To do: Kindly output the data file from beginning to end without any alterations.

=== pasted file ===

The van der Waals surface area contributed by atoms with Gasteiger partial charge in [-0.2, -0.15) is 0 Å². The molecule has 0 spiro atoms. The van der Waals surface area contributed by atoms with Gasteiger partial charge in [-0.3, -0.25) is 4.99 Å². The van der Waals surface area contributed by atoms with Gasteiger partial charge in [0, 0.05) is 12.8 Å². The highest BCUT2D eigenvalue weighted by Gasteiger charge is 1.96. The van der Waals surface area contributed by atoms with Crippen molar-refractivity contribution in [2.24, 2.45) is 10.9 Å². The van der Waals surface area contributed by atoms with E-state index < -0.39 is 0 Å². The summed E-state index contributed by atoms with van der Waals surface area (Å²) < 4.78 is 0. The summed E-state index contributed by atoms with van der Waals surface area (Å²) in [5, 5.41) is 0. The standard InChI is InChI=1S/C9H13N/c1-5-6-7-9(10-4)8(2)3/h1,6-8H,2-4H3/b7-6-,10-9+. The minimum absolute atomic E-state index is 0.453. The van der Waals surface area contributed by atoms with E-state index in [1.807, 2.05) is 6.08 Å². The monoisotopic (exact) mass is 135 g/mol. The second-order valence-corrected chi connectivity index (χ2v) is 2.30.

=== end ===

The van der Waals surface area contributed by atoms with Gasteiger partial charge in [-0.2, -0.15) is 0 Å². The molecule has 0 spiro atoms. The van der Waals surface area contributed by atoms with Gasteiger partial charge in [-0.3, -0.25) is 4.99 Å². The van der Waals surface area contributed by atoms with Gasteiger partial charge in [0, 0.05) is 12.8 Å². The highest BCUT2D eigenvalue weighted by Gasteiger charge is 1.96. The van der Waals surface area contributed by atoms with Crippen molar-refractivity contribution in [2.24, 2.45) is 10.9 Å². The van der Waals surface area contributed by atoms with E-state index < -0.39 is 0 Å². The summed E-state index contributed by atoms with van der Waals surface area (Å²) < 4.78 is 0. The summed E-state index contributed by atoms with van der Waals surface area (Å²) in [5, 5.41) is 0. The standard InChI is InChI=1S/C9H13N/c1-5-6-7-9(10-4)8(2)3/h1,6-8H,2-4H3/b7-6-,10-9+. The minimum absolute atomic E-state index is 0.453. The van der Waals surface area contributed by atoms with E-state index in [1.807, 2.05) is 6.08 Å². The monoisotopic (exact) mass is 135 g/mol. The second-order valence-corrected chi connectivity index (χ2v) is 2.30.